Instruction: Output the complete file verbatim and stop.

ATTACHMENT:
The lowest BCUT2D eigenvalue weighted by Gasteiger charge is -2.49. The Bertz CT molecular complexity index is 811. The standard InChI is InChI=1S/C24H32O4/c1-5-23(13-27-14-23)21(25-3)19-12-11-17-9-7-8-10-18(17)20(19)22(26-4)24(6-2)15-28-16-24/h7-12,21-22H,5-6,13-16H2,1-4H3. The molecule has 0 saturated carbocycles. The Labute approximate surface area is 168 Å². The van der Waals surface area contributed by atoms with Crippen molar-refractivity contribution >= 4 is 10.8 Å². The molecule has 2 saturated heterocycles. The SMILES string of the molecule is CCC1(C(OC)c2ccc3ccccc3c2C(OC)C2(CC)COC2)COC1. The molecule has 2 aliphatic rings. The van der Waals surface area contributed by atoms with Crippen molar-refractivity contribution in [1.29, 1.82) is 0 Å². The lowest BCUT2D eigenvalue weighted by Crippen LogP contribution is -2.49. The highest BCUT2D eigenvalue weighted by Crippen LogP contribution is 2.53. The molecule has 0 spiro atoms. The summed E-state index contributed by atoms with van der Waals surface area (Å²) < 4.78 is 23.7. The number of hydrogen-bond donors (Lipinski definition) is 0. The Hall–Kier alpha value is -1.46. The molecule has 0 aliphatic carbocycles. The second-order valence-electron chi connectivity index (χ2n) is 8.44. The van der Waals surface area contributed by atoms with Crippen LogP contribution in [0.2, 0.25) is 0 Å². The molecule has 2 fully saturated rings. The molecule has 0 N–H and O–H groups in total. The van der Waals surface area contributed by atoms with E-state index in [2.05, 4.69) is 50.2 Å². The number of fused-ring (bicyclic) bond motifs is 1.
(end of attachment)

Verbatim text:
The lowest BCUT2D eigenvalue weighted by Gasteiger charge is -2.49. The Bertz CT molecular complexity index is 811. The standard InChI is InChI=1S/C24H32O4/c1-5-23(13-27-14-23)21(25-3)19-12-11-17-9-7-8-10-18(17)20(19)22(26-4)24(6-2)15-28-16-24/h7-12,21-22H,5-6,13-16H2,1-4H3. The molecule has 0 saturated carbocycles. The Labute approximate surface area is 168 Å². The van der Waals surface area contributed by atoms with Crippen molar-refractivity contribution >= 4 is 10.8 Å². The molecule has 2 saturated heterocycles. The SMILES string of the molecule is CCC1(C(OC)c2ccc3ccccc3c2C(OC)C2(CC)COC2)COC1. The molecule has 2 aliphatic rings. The van der Waals surface area contributed by atoms with Crippen molar-refractivity contribution in [1.29, 1.82) is 0 Å². The lowest BCUT2D eigenvalue weighted by Crippen LogP contribution is -2.49. The highest BCUT2D eigenvalue weighted by Crippen LogP contribution is 2.53. The molecule has 0 spiro atoms. The summed E-state index contributed by atoms with van der Waals surface area (Å²) < 4.78 is 23.7. The number of hydrogen-bond donors (Lipinski definition) is 0. The Hall–Kier alpha value is -1.46. The molecule has 0 aliphatic carbocycles. The second-order valence-electron chi connectivity index (χ2n) is 8.44. The van der Waals surface area contributed by atoms with Crippen LogP contribution in [0.2, 0.25) is 0 Å². The molecule has 2 fully saturated rings. The molecule has 0 N–H and O–H groups in total. The van der Waals surface area contributed by atoms with E-state index in [2.05, 4.69) is 50.2 Å². The number of fused-ring (bicyclic) bond motifs is 1.